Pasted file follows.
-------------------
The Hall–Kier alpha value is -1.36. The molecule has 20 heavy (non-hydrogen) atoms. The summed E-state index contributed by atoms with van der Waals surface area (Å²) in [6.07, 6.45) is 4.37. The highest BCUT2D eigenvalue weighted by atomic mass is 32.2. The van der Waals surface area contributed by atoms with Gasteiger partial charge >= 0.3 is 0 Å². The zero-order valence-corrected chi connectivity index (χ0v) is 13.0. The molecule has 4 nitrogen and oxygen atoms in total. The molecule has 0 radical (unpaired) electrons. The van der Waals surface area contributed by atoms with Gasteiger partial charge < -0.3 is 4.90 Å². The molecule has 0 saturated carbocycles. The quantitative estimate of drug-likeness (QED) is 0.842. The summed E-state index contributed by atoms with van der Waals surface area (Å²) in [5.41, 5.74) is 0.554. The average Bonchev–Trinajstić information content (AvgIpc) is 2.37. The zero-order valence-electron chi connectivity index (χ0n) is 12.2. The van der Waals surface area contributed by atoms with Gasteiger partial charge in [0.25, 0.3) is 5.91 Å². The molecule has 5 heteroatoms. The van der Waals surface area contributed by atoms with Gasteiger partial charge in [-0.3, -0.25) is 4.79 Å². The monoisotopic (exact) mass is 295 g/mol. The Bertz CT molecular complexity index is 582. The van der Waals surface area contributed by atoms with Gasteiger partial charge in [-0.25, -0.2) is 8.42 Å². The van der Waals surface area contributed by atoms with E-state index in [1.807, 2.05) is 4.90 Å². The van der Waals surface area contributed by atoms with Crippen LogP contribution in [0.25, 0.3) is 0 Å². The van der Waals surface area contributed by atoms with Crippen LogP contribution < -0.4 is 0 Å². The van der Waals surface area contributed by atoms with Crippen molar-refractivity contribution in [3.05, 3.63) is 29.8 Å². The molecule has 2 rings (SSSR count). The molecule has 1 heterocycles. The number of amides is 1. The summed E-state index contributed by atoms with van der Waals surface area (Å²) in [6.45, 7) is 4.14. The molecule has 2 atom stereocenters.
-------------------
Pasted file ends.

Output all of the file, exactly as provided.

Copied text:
The Hall–Kier alpha value is -1.36. The molecule has 20 heavy (non-hydrogen) atoms. The summed E-state index contributed by atoms with van der Waals surface area (Å²) in [6.07, 6.45) is 4.37. The highest BCUT2D eigenvalue weighted by atomic mass is 32.2. The van der Waals surface area contributed by atoms with Gasteiger partial charge >= 0.3 is 0 Å². The zero-order valence-corrected chi connectivity index (χ0v) is 13.0. The molecule has 4 nitrogen and oxygen atoms in total. The molecule has 0 radical (unpaired) electrons. The van der Waals surface area contributed by atoms with Gasteiger partial charge < -0.3 is 4.90 Å². The molecule has 0 saturated carbocycles. The quantitative estimate of drug-likeness (QED) is 0.842. The summed E-state index contributed by atoms with van der Waals surface area (Å²) in [5.41, 5.74) is 0.554. The average Bonchev–Trinajstić information content (AvgIpc) is 2.37. The zero-order valence-electron chi connectivity index (χ0n) is 12.2. The van der Waals surface area contributed by atoms with Gasteiger partial charge in [0.25, 0.3) is 5.91 Å². The molecule has 5 heteroatoms. The van der Waals surface area contributed by atoms with Gasteiger partial charge in [-0.3, -0.25) is 4.79 Å². The monoisotopic (exact) mass is 295 g/mol. The Bertz CT molecular complexity index is 582. The van der Waals surface area contributed by atoms with Gasteiger partial charge in [-0.25, -0.2) is 8.42 Å². The van der Waals surface area contributed by atoms with E-state index in [1.807, 2.05) is 4.90 Å². The van der Waals surface area contributed by atoms with Crippen LogP contribution in [0.25, 0.3) is 0 Å². The van der Waals surface area contributed by atoms with Crippen LogP contribution < -0.4 is 0 Å². The van der Waals surface area contributed by atoms with Crippen molar-refractivity contribution in [3.05, 3.63) is 29.8 Å². The molecule has 2 rings (SSSR count). The molecule has 1 heterocycles. The number of amides is 1. The summed E-state index contributed by atoms with van der Waals surface area (Å²) in [6.45, 7) is 4.14. The molecule has 2 atom stereocenters.